Biophysical and Molecular Determinants in Cell Tension-Mediated Fibronectin Unfolding that Drive Fibrillogenesis

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Biophysical and Molecular Determinants in Cell Tension-Mediated Fibronectin Unfolding that Drive Fibrillogenesis

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Title: Biophysical and Molecular Determinants in Cell Tension-Mediated Fibronectin Unfolding that Drive Fibrillogenesis
Author: Gee, Elaine Pei-San
Citation: Gee, Elaine Pei-San. 2012. Biophysical and Molecular Determinants in Cell Tension-Mediated Fibronectin Unfolding that Drive Fibrillogenesis. Doctoral dissertation, Harvard University.
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Abstract: Assembly of the extracellular matrix (ECM) protein fibronectin (FN) is a mechanical process that involves cell binding to FN through cell surface integrin receptors and application of tensional forces generated in the cell's contractile actin cytoskeleton. Deformation-induced exposure of cryptic sites, defined as buried molecular recognition sites, in FN has been proposed as a mechanism by which cell tension drives FN fibrillogenesis. The primary integrin attachment site on FN is the RGD loop in the 10FNIII domain. In this thesis, I set out to define the molecular biophysical mechanism by which cell tension application at the RGD site promotes unfolding and thereby induces FN-FN self-assembly leading to matrix fibril formation. Chapter 1 of this dissertation provides an overview of the current knowledge behind the biophysical and molecular basis of FN assembly in the ECM and its key role in development and disease. In Chapter 2, steered molecular dynamic simulations show that the 10FNIII domain under force applied through its N-terminus and RGD loop (N-to-RGD) unfolds to a preferred kinetic intermediate with solvent-exposed N-terminal hydrophobic residues in a manner different from past analyses in the literature where force through the N- and C- termini leads to multiple unfolding pathways. Use of single-molecule atomic force spectroscopy in Chapter 3 experimentally reveals that a mechanically stable intermediate of 10FNIII exposed by N-to-RGD pulling shows a length extension that agrees with the predicted kinetic intermediate. Results of biochemical and cellular studies using synthetic peptides with sequences from the 10FNIII intermediate show in Chapter 4 that the twenty-three amino acid sequence that spans the unraveled N-terminus of the predicted intermediate mediates FN multimerization and contains a minimal seven amino acid sequence we call the multimerization motif that is sufficient to induce FN-FN multimer assembly. Finally, Chapter 5 summarizes the new insights supported by this work regarding the role that mechanical forces applied at the cell binding site in 10FNIII plays in the physiological unfolding of FN with respect to FN fibrillogenesis and ECM assembly.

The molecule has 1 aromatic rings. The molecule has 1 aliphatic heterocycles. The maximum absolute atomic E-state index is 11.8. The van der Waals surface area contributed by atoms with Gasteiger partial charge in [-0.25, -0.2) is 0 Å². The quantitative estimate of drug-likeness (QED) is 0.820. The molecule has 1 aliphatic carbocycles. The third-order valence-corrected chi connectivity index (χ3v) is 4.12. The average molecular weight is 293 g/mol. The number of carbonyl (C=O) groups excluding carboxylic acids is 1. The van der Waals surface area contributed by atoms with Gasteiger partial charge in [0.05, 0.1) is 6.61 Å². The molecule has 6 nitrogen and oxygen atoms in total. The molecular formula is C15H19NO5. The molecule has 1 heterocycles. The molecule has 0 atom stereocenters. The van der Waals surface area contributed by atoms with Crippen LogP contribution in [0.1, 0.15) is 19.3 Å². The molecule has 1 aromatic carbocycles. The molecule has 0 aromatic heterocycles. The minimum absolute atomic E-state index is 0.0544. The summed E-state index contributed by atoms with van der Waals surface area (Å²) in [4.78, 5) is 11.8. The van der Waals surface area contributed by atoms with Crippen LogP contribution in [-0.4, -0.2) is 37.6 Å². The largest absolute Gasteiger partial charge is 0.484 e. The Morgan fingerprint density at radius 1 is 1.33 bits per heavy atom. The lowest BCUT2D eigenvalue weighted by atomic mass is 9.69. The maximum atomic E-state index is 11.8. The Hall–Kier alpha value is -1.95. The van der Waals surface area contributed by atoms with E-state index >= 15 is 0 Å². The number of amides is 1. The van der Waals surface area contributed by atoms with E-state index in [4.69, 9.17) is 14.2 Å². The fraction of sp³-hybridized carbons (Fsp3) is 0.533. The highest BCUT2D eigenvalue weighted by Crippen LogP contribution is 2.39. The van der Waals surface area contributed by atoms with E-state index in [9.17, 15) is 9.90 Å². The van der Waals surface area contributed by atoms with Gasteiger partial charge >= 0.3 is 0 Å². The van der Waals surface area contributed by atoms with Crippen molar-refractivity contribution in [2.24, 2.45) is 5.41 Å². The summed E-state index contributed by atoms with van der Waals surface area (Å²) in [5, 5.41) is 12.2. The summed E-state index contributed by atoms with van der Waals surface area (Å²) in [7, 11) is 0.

Citable link to this page: http://nrs.harvard.edu/urn-3:HUL.InstRepos:10318179
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